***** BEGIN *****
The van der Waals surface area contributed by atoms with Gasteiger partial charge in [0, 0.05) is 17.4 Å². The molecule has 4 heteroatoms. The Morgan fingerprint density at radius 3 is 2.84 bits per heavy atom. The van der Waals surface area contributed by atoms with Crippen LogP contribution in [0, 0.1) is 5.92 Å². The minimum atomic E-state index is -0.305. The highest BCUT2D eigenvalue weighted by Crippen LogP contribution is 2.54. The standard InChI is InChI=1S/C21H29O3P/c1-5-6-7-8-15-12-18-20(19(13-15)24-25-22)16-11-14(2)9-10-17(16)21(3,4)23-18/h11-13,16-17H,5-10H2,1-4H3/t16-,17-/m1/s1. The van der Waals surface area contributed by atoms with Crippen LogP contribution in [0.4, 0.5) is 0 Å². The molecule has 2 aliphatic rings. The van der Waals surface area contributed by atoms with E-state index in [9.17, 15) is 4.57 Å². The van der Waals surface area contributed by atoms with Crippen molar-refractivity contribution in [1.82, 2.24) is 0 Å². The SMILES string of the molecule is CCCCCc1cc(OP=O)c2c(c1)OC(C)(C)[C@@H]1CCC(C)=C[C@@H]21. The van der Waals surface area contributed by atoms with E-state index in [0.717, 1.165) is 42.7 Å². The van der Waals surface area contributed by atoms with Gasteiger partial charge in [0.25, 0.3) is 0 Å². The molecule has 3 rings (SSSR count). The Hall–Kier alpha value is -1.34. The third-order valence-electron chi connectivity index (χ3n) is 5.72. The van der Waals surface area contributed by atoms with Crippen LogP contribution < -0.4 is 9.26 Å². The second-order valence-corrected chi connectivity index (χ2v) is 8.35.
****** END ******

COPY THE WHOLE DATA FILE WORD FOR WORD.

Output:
The van der Waals surface area contributed by atoms with Gasteiger partial charge in [0, 0.05) is 17.4 Å². The molecule has 4 heteroatoms. The Morgan fingerprint density at radius 3 is 2.84 bits per heavy atom. The van der Waals surface area contributed by atoms with Crippen LogP contribution in [0, 0.1) is 5.92 Å². The minimum atomic E-state index is -0.305. The highest BCUT2D eigenvalue weighted by Crippen LogP contribution is 2.54. The standard InChI is InChI=1S/C21H29O3P/c1-5-6-7-8-15-12-18-20(19(13-15)24-25-22)16-11-14(2)9-10-17(16)21(3,4)23-18/h11-13,16-17H,5-10H2,1-4H3/t16-,17-/m1/s1. The van der Waals surface area contributed by atoms with Crippen LogP contribution in [0.4, 0.5) is 0 Å². The molecule has 2 aliphatic rings. The van der Waals surface area contributed by atoms with E-state index in [9.17, 15) is 4.57 Å². The van der Waals surface area contributed by atoms with Crippen molar-refractivity contribution in [1.82, 2.24) is 0 Å². The SMILES string of the molecule is CCCCCc1cc(OP=O)c2c(c1)OC(C)(C)[C@@H]1CCC(C)=C[C@@H]21. The van der Waals surface area contributed by atoms with E-state index in [0.717, 1.165) is 42.7 Å². The van der Waals surface area contributed by atoms with Gasteiger partial charge in [0.25, 0.3) is 0 Å². The molecule has 3 rings (SSSR count). The Hall–Kier alpha value is -1.34. The third-order valence-electron chi connectivity index (χ3n) is 5.72. The van der Waals surface area contributed by atoms with Crippen LogP contribution < -0.4 is 9.26 Å². The second-order valence-corrected chi connectivity index (χ2v) is 8.35.